A Bloomberg poll released on December 9 revealed that 39 percent of Americans believe the Fed needs more oversight and that 16 percent think it should be abolished outright. The percentage of Americans favoring abolition of the Fed has doubled in the past two months, undoubtedly spurred largely by recent revelations of $3 trillion in Fed bailouts of corporations and foreign banks. As Reason editor-in-chief Matt Welch told his colleague David Weigel:
Paul’s commentary on, and cross-examination of, the Federal Reserve has only seemed less crazy with the passage of time. It sounded crazy when he kept pestering Bernanke or whoever about whether the Fed was involved in various overseas bailouts. But then the Fed was involved in various overseas bailouts! By trying quixotically to End the Fed, he will succeed in doing more to audit the Fed, because there is a growing interest/concern in the post-TARP world about the unprecedented and not-very-well-controlled power that the institution has to do whatever it wants.
Or as Paul himself put it in an interview with Bloomberg Television, “It was never intended that a secret body like this could create money out of thin air, spend to take care of some banks and big business and foreign banks. We have to look into it, and we have to start to consider reforms.”
Because Paul has lately been the unofficial leader of the movement to the audit the Fed (he sponsored a bill to do just that in the last Congress) or, better still, to abolish it altogether (hence the title of his bestseller, End the Fed), it was inevitable that coverage of his appointment would center on these issues — and on the expected conflicts between Paul and Fed Chairman Ben Bernanke. Politics Daily’s Christopher Weber, for example, likened Paul’s appointment to “putting the fox in charge of the henhouse.” Brent Budowsky of The Hill wrote that “the best show in town, and possibly one of the most important policy debates in decades, begins when Rep. Ron Paul (R-Texas) takes the gavel of oversight of the Federal Reserve Board.” And Ray Esally of the blog Everything Gold pointed out with evident glee:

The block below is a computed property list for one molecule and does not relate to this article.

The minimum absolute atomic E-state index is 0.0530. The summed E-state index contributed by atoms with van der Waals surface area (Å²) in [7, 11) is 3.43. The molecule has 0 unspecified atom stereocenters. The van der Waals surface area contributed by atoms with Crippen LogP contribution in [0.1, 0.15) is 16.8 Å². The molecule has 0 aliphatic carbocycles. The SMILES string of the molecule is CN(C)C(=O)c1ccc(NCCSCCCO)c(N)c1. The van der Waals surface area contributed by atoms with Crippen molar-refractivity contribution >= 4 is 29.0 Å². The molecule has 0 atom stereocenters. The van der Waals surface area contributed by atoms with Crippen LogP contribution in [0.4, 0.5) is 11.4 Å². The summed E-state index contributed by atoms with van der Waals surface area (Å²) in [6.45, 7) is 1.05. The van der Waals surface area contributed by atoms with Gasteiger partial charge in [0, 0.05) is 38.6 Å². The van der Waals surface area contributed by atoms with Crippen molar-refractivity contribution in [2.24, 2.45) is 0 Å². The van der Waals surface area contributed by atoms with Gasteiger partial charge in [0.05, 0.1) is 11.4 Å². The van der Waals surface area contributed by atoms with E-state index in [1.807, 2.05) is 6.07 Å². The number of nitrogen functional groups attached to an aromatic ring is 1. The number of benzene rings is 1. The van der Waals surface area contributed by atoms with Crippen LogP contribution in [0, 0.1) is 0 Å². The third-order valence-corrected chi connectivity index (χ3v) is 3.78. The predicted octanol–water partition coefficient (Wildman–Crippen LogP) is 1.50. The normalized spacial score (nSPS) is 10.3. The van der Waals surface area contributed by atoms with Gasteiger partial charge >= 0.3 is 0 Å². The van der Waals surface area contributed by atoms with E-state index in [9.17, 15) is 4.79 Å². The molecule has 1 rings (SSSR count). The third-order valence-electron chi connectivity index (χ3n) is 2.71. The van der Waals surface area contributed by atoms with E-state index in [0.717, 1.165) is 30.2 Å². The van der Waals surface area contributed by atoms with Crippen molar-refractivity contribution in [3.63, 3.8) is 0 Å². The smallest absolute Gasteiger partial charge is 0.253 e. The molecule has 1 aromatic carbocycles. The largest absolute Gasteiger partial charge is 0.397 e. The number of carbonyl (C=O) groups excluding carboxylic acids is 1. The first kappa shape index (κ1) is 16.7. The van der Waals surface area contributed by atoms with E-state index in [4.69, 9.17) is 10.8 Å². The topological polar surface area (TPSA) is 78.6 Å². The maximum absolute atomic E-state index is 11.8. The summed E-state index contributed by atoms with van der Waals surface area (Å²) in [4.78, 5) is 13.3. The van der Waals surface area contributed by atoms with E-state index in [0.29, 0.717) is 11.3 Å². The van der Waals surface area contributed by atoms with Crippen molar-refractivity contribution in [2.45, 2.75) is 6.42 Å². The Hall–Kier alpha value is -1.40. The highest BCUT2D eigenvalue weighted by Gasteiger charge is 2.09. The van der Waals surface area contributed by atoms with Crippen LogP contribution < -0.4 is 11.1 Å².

... what has probably kept Ben Bernanke up in cold sweats since Republicans took control of the house [sic], were fears nemesis Ron Paul would be named as head of the House subcommittee that oversees the Federal Reserve, and by extension, Bernanke….
The Federal Reserve, which has largely received a free pass for decades as to its secretive actions and deals, can’t be happy about the renewed interest and focus on them, which is a worst case scenario from their point of view.
Add Ron Paul, who has written a book called “End the Fed” to the mix, and things aren’t going to be boring over the next several years concerning the Fed and the increasingly nervous and defensive Ben Bernanke.
Despite expectations of conflict, most commentators seem to recognize that, as Peter Schroeder blogged at The Hill, Paul is “aware of the limits he faces” in pressing for Fed abolition and will therefore take a slower, more deliberate approach to his new position. Paul made that clear in his Bloomberg interview, responding to the question “Will you end the Fed?”:
Not right up front, but obviously, that is the implication. Even in my book about ending the Fed, I do not talk about turning the keys and locking the doors. I talk about a transition and why don’t we legalize the Constitution and allow legal tender to compete with paper money. Today it’s the opposite. We are forced to use depreciating money and they do a very good job of depreciating money. At the same time, the Constitution still says that the only thing you are allowed to use is gold and silver. All I want to do is legalize that and if nobody cares, if nobody likes gold and silver, in paper assets and put their savings accounts in paper money.
Later in the interview he demonstrated his understanding of the limits of his power as chairman of the subcommittee, saying: